I'd suggest you use public key authentication instead (generate public/private keypair with
ssh-keygen on the client, add the public (
.ssh/id.pub by default) key to
.ssh/authorized_keys on the server—see the man page). Than you can either:
- Give the passphrase for the key in advance using
- use a key without passphrase.
In the later case I suggest you limit the key to a particular command. I am not sure how to set a command for scp, but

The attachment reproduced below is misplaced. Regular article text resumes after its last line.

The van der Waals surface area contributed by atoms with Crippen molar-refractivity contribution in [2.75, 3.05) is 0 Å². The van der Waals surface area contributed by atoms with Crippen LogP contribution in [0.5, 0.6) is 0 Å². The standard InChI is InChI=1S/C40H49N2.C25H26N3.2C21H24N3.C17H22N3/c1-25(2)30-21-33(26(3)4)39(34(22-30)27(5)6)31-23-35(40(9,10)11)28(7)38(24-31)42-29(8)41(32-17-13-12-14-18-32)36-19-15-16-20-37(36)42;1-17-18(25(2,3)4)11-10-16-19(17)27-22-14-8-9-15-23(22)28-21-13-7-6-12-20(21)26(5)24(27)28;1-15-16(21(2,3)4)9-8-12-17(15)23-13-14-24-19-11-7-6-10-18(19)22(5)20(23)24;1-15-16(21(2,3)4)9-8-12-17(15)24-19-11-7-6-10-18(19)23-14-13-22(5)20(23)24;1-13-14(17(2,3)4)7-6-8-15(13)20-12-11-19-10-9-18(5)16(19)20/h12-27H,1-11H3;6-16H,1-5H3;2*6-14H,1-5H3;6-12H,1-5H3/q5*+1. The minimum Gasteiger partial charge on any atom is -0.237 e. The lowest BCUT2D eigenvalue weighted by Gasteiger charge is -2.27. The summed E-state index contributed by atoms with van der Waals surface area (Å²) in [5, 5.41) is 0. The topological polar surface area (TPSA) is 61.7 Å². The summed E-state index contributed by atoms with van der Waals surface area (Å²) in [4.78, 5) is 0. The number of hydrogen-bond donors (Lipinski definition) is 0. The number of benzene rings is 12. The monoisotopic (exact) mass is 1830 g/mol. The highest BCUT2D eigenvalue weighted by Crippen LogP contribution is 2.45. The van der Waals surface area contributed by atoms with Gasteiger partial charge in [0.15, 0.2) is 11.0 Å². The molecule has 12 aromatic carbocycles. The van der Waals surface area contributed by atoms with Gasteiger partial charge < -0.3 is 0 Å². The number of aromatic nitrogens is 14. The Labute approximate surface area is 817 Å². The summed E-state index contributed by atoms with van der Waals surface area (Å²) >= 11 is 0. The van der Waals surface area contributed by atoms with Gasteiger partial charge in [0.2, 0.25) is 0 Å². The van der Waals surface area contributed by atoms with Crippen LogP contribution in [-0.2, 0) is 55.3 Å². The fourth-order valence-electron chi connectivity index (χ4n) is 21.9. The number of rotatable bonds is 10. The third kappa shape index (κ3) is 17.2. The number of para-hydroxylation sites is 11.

ssh firstname.lastname@example.org 'cat /tmp/11-03-15_03:00:01.tar.gz' > /tmp/11-03-15_03:00:01.tar.gz
is equivalent. You just write
" in front of your key in
.ssh/authorized_keys. Than the ssh server, when authorized with this key, will always run specified command no matter what was given on ssh command line. This limits the damage an attacker could do if they got access to your passphrase-less key.
If you need the name of file to get to vary, you will need to write a script on the server side, that will pull out the name of
$SSH_ORIGINAL_COMMAND (that's where the server-side script gets whatever was given on ssh command-line), check that it's one of the permitted files and cat it.